POLICE and Crime Commissioner Julia Mulligan will take on the governance of North Yorkshire Fire and Rescue Service.

The Home Secretary has announced today that Mrs Mulligan's business case, which was submitted to the Home Office last September, had been accepted, and work will now start for her to formally take on governance of the fire service later this year.

Mrs Mulligan's business case set out more than £6m of savings, and included cuts to senior management roles, collaboration between North Yorkshire Police and the fire service on back office support services, and increased sharing buildings between the two services.

She said: "First of all I would like to thank the North Yorkshire Fire and Rescue Service for the excellent work they do in keeping the people of North Yorkshire safe. There is a lot to do, but I am very much looking forward to working with them, and I thank them for their help, and for being so candid during last summer’s roadshows.

"I’m pleased that the Home Secretary has recognised the benefits that joint oversight of police and fire services will bring to the people of North Yorkshire. By bringing both organisations under the same governance, we can increase the speed and depth at which we collaborate, improve transparency and efficiency of both organisations, saving at least £6.6m, to be reinvested into frontline policing and fire services."

Legislation passed by Parliament meant PCCs could take over local Fire Authorities where the public and local authorities agree and support the idea, but the idea was met with some controversy in North Yorkshire, with the County Council and the Fire Authority opposing the idea.

Mrs Mulligan said: "This process has not been without controversy, and I would like to thank and acknowledge all the councillors and MPs that have contributed to, and scrutinised, my business case and consultation to make sure that this was a robust process. I’d also like thank the public for their clear support - we received over 2,500 responses to our consultation, of which 71 per cent preferred PCC-led oversight."

Cllr Ashley Mason, who sits on the Police and Crime Panel, said he was disappointed by the announcement, which he said would lead to "reduced local scrutiny of the fire service".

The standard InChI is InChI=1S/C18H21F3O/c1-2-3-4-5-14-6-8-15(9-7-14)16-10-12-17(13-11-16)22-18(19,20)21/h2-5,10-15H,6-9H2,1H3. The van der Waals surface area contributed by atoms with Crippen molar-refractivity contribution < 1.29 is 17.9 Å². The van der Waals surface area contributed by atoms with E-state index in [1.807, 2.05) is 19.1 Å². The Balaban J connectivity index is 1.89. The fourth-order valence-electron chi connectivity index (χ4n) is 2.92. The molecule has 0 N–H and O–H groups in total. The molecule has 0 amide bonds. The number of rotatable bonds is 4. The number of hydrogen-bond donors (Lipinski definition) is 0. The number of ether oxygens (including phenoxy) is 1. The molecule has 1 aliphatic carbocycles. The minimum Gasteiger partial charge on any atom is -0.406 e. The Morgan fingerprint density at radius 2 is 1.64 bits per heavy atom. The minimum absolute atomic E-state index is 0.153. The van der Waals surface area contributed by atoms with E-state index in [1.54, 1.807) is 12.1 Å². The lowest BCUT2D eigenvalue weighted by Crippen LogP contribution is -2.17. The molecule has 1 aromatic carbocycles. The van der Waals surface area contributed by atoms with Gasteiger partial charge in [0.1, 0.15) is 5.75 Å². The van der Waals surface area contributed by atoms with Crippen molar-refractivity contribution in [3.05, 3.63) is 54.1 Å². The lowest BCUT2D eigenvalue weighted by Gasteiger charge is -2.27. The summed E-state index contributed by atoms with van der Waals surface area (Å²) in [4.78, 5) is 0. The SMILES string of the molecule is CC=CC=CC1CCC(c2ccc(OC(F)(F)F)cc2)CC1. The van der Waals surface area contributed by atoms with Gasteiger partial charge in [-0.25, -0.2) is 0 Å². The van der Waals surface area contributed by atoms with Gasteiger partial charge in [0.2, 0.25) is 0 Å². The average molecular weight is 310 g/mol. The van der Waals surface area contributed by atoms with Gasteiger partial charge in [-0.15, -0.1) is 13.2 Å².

He said: "This is an issue that many of us locally, from all political parties, have worked hard to prevent. It is important to reiterate, there is still great concern regarding the PCC’s takeover of the fire service, including the loss of local input from York councillors and the reduced local scrutiny of the fire service.

"Whilst we all agree that further collaboration between public services should be increased to the benefit of local communities, no detailed assessments have been undertaken by the PCC's office to the impact of the takeover; the business case was not assessed for the minister by fire services professionals and most importantly, contingencies must be put in place if all does not go according to plan. York and North Yorkshire already has effective and strong leadership in charge of the local Fire Authority, and today’s decision could potentially undermine this."

Cllr Mason also called for "immediate details on how the proposed takeover is intended to work, with a full risk analysis" from the Government and the PCC.

City of York Council's Labour Fire Authority member, Cllr Danny Myers said Mrs Mulligan's outlined savings were "unrealistic and have been set out to garner support from her Government for a predatory takeover of the Fire Service".

He said: "Instead of having distinct governance on the Fire Authority, where Labour has successfully fought reductions in fire crews and vehicle capabilities, we have everything moving across to one person who could now take an axe to fire cover in York.

"Fire services in York could be the first for review and Labour is clear that we will not accept further reductions and fewer fire engines covering York. This is a huge concern in terms of effective fire and rescue service coverage across the whole of our city. Mrs Mulligan may have got her way in the face of opposition from local representatives and everything local accountability suggests is best for this vital public service, but she will face significant battles in the future as and when these cuts are brought forward."